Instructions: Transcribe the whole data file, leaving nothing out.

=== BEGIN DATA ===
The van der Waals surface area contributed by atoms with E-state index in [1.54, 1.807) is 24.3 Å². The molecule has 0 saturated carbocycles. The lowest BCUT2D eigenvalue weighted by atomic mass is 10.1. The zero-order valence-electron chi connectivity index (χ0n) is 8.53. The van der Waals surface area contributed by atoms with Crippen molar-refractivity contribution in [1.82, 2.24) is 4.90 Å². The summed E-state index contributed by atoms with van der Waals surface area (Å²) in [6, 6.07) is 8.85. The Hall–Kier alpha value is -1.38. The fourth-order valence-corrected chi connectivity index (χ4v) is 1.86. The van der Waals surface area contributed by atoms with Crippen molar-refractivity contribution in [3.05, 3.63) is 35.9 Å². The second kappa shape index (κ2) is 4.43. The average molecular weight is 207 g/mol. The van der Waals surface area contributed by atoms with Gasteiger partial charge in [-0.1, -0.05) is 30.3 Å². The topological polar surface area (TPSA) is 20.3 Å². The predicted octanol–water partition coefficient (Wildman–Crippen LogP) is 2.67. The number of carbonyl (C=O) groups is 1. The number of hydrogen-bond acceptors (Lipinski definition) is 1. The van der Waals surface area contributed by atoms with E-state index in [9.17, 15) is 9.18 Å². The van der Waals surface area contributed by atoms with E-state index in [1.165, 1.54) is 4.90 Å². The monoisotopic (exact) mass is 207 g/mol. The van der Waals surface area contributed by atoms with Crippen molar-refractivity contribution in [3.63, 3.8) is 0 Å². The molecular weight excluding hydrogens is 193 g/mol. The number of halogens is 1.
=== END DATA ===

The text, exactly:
The van der Waals surface area contributed by atoms with E-state index in [1.54, 1.807) is 24.3 Å². The molecule has 0 saturated carbocycles. The lowest BCUT2D eigenvalue weighted by atomic mass is 10.1. The zero-order valence-electron chi connectivity index (χ0n) is 8.53. The van der Waals surface area contributed by atoms with Crippen molar-refractivity contribution in [1.82, 2.24) is 4.90 Å². The summed E-state index contributed by atoms with van der Waals surface area (Å²) in [6, 6.07) is 8.85. The Hall–Kier alpha value is -1.38. The fourth-order valence-corrected chi connectivity index (χ4v) is 1.86. The van der Waals surface area contributed by atoms with Crippen molar-refractivity contribution in [3.05, 3.63) is 35.9 Å². The second kappa shape index (κ2) is 4.43. The average molecular weight is 207 g/mol. The van der Waals surface area contributed by atoms with Gasteiger partial charge in [-0.1, -0.05) is 30.3 Å². The topological polar surface area (TPSA) is 20.3 Å². The predicted octanol–water partition coefficient (Wildman–Crippen LogP) is 2.67. The number of carbonyl (C=O) groups is 1. The number of hydrogen-bond acceptors (Lipinski definition) is 1. The van der Waals surface area contributed by atoms with E-state index in [9.17, 15) is 9.18 Å². The van der Waals surface area contributed by atoms with E-state index in [1.165, 1.54) is 4.90 Å². The monoisotopic (exact) mass is 207 g/mol. The van der Waals surface area contributed by atoms with Crippen molar-refractivity contribution in [3.63, 3.8) is 0 Å². The molecular weight excluding hydrogens is 193 g/mol. The number of halogens is 1.